Green's discourse is replete with stale sloganizing of this kind, revived after some sixty years of deserved oblivion.

The rest of this article is only available to active members of Questia

Sign up now for a free, 1-day trial and receive full access to:

  • Questia's entire collection
  • Automatic bibliography creation
  • More helpful research tools like notes, citations, and highlights
  • Ad-free environment

Already a member? Log in now.

Notes for this article

Add a new note
If you are trying to select text to create highlights or citations, remember that you must now click or tap on the first word, and then click or tap on the last word.
One moment ...
Project items

Items saved from this article

This article has been saved
Highlights (0)
Some of your highlights are legacy items.

Highlights saved before July 30, 2012 will not be displayed on their respective source pages.

You can easily re-create the highlights by opening the book page or article, selecting the text, and clicking “Highlight.”

Citations (0)
Some of your citations are legacy items.

Any citation created before July 30, 2012 will labeled as a “Cited page.” New citations will be saved as cited passages, pages or articles.

We also added the ability to view new citations from your projects or the book or article where you created them.

Notes (0)
Bookmarks (0)

You have no saved items from this article

Project items include:
  • Saved book/article
  • Highlights
  • Quotes/citations
  • Notes
  • Bookmarks
Notes
Cite this article

Cited article

Style
Citations are available only to our active members.
Sign up now to cite pages or passages in MLA, APA and Chicago citation styles.

(Einhorn, 1992, p. 25)

(Einhorn 25)

1

1. Lois J. Einhorn, Abraham Lincoln, the Orator: Penetrating the Lincoln Legend (Westport, CT: Greenwood Press, 1992), 25, http://www.questia.com/read/27419298.

Cited article

Being Blunt about Blunt
Settings

Settings

Typeface
Text size Smaller Larger
Search within

Search within this article

Look up

Look up a word

  • Dictionary
  • Thesaurus
Please submit a word or phrase above.
Print this page

Print this page

Why can't I print more than one page at a time?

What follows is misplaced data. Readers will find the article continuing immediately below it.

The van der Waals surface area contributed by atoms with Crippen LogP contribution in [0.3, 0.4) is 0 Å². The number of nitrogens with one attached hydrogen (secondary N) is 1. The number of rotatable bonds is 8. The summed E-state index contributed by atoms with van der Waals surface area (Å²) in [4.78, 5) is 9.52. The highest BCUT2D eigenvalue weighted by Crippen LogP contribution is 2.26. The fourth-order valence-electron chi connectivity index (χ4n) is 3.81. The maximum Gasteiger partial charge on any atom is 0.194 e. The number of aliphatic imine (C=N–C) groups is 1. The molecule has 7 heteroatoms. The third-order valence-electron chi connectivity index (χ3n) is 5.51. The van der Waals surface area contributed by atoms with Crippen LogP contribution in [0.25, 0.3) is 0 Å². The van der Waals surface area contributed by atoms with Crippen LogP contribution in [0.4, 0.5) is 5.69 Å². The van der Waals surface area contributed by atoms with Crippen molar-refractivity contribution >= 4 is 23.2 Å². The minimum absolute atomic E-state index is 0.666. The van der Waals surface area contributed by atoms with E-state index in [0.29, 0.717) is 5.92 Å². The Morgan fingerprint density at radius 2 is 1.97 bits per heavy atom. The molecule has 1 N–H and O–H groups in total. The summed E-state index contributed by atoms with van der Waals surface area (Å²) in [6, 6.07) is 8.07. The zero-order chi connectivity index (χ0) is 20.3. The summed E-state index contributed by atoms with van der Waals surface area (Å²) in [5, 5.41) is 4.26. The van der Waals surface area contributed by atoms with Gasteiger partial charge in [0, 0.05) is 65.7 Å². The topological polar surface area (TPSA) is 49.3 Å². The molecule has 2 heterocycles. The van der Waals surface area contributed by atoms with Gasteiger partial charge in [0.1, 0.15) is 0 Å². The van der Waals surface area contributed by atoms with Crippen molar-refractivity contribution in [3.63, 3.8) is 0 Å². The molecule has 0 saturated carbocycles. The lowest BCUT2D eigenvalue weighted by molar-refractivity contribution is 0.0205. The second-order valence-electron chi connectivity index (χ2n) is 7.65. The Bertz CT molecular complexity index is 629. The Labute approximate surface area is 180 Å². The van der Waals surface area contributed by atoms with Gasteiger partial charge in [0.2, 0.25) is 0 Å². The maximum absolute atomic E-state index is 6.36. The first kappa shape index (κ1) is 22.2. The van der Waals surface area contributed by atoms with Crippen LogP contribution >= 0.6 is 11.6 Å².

While we understand printed pages are helpful to our users, this limitation is necessary to help protect our publishers' copyrighted material and prevent its unlawful distribution. We are sorry for any inconvenience.
Full screen

matching results for page

Cited passage

Style
Citations are available only to our active members.
Sign up now to cite pages or passages in MLA, APA and Chicago citation styles.

"Portraying himself as an honest, ordinary person helped Lincoln identify with his audiences." (Einhorn, 1992, p. 25).

"Portraying himself as an honest, ordinary person helped Lincoln identify with his audiences." (Einhorn 25)

"Portraying himself as an honest, ordinary person helped Lincoln identify with his audiences."1

1. Lois J. Einhorn, Abraham Lincoln, the Orator: Penetrating the Lincoln Legend (Westport, CT: Greenwood Press, 1992), 25, http://www.questia.com/read/27419298.

Cited passage

Welcome to the new Questia Reader

The Questia Reader has been updated to provide you with an even better online reading experience.  It is now 100% Responsive, which means you can read our books and articles on any sized device you wish.  All of your favorite tools like notes, highlights, and citations are still here, but the way you select text has been updated to be easier to use, especially on touchscreen devices.  Here's how:

1. Click or tap the first word you want to select.
2. Click or tap the last word you want to select.

OK, got it!

Thanks for trying Questia!

Please continue trying out our research tools, but please note, full functionality is available only to our active members.

Your work will be lost once you leave this Web page.

For full access in an ad-free environment, sign up now for a FREE, 1-day trial.

Already a member? Log in now.